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Old and New Edinburgh Vol. II


242 OLD AND NEW EDINBURGH. [High Street. CHAPTER XXVIII. THE HIGH STREET-(continued). ?The Salamander Land ?-The Old Fishmarket Close-Heriot?s Mansion-The Deemster?s Hocse-Borthwick?s Close-Lord Durie?s House- Old Assembly Rooms-Edinburgh As.emblies, 17zc-53-Mes Nicky Blurray-Formalities of the Balls-Ladies? Fashions-Assemblies Removed to Hell?s Wpd-Hair Srreet and Hunter?s Square-Kennedy?s Close-George Buchanan?s Death-Niddry?r Wynd- Nicol Edwards? House-A Case of Homicide in 1597-A Quack Doctor -Livingstone?s Liberty. IN describing the closes and wynds which diverge from the great central street of the old city on the south we must resume at the point where the great fire of 1824 ceased, a conflagration witnessed by Sir Walter Scott, who says of it :- ?? I can conceive no sight more grand or terrible than to see those lofty buildings on fire from top to bottom, vomiting out flames like a volcano from every aperture, and finally crashing down one after another into a* abyss of fire, which resembled nothing but hell ; for there were vaults of wine and spirits, which sent up huge jets of flames wherever they were called into activity by the fall of these massive fragments.? ?( The Salamander Land,? an enormous black tenement, so named from its having survived or escaped the fires that raged eastward and westward of it, and named also from that curious propensiv, which is so peculiarly Scottish, for inventive and appropriate sobriquets, was removed to make way for the Police Chambers and the Cournnt office, in the latter of which James Hannay, the author of ?Satire and Satirists? and several other works, and Joseph Robertson, the wellknown Scottish antiquary, conducted the editorial duties of that paper, the first editor of which was Daniel Defoe. ?We have been told,? says Wilson, writing of the old tenement in question, ?that this land was said to have been the residence of Daniel Defoe while in Edinburgh ; the tradition, however, is entirely unsupported by other testimony.? Descending the street on the south, as we have done on the north, we shall peep into each of the picturesque alleys that remain, and recall those .which are no more, with all the notables who once .dwelt therein, and summon back the years, the men, and the events that have passed away. Through ?? the Salamander Land ? a spacious archway led into the Old Fishmarket Close, where, qrevious to the great fire, an enormous pile of buildings reared their colossal front, with that majestic effect produced now by the back of the Royal Exchange and of James?s Court, and where now the lofty tenements of the new police office stand. To this alley, wherein the cannon shot of Kirkaldy fell with such dire effect during the great siege of 1573, Moyse tells us the plague was brought, on the 7th of May, 1588, by a servant woman from St. Johnston. Within the Fishmarket Close was the mansion of George Heriot, the royal goldsmith, wherein more recently resided President Dundas, ?? father of Lord, Melville, a thorough bon vivant of the old claretdrinking school of lawyers.? Here, too, dwelt, we learn from Chambers?s ? Traditions,? the Deemster, a finisher of the law?s last sentence, a grim official, who annually drew his fee from the adjacent Royal Bank; and one of the last of whom, when not officiating at the west end of the Tolbooth or the east end of the Grassmarket, eked out his subsistence by cobbling shoes, Borthwick?s Close takes its name from the noble and baronial hmily of Borthwick of that ilk, whose castle, a few miles south from the city, is one of the largest and grandest examples of the square tower in Scotland. In the division 6f the city in October, 1514, the third quarter is to be-according to the Burgh records-? frae the Lopelie Stane with the Cowgaitt, till Lord Borthwick?s Close,? assigned to ?? Bailie Bansun,? with his sergeant Thomas Amott, and his quartermaster Thomas Fowler. The property on the middle of the east side of the close belonged to one of the Lords Napier of Merchiston, but to which there is no record to show; and it is n9t referred to in the minute will of the inventor of logarithms, who died in 1617. A new school belonging to Heriot?s Hospital occupies the ground that intervenes between this alley and the old Assembly Close. On that site stood the town mansion of Lord Dune, President of the Court of Session in 1642, the hero of the ballad of ? Christie?s Will,? and according thereto the alleged victim of the Earl of Traquair, as given in a very patched ballad of the Border Minstrelsy, beginning :- ? Traquair he has ridden up Chapelhope, And sae has he doon by the Greymare?s Tail ; Till he spiered for Christie?s Will? But he never stinted his light gallop, And hence for a time the alley bore the name of Lord Dune?s Close. On the site of his mansion, till its destruction by the fire of 1824, stood the Old Assembly Rooms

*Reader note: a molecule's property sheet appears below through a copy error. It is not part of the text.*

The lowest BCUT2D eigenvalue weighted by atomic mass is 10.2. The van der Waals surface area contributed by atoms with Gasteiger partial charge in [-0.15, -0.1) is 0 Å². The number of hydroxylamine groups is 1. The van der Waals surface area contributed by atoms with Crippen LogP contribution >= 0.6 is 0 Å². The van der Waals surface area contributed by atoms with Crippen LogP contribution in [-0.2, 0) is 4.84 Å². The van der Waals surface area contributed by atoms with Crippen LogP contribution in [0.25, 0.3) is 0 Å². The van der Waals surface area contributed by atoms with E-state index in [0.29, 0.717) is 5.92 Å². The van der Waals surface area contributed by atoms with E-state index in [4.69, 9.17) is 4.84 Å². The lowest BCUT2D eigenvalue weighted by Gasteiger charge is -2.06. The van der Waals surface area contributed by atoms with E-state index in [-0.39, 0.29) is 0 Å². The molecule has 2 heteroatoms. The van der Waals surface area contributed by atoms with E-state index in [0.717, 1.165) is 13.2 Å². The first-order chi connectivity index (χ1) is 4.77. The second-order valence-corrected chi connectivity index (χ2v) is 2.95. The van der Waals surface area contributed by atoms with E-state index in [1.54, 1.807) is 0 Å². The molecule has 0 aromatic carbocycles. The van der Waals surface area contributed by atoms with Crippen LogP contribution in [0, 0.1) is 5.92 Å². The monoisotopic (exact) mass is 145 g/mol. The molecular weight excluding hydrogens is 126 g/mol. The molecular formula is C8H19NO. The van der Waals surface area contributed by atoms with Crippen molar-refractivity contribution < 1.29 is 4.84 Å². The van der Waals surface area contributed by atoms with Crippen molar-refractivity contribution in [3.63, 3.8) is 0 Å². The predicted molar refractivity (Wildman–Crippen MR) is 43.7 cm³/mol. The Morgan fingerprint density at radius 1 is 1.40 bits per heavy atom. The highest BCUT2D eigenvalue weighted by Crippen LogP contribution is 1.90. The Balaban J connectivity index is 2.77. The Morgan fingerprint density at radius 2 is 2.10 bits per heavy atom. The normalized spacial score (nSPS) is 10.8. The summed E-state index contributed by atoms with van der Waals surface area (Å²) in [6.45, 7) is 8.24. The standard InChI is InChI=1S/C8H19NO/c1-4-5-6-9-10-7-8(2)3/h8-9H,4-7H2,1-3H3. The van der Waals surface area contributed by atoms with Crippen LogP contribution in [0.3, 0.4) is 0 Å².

Volume 2 Page 242
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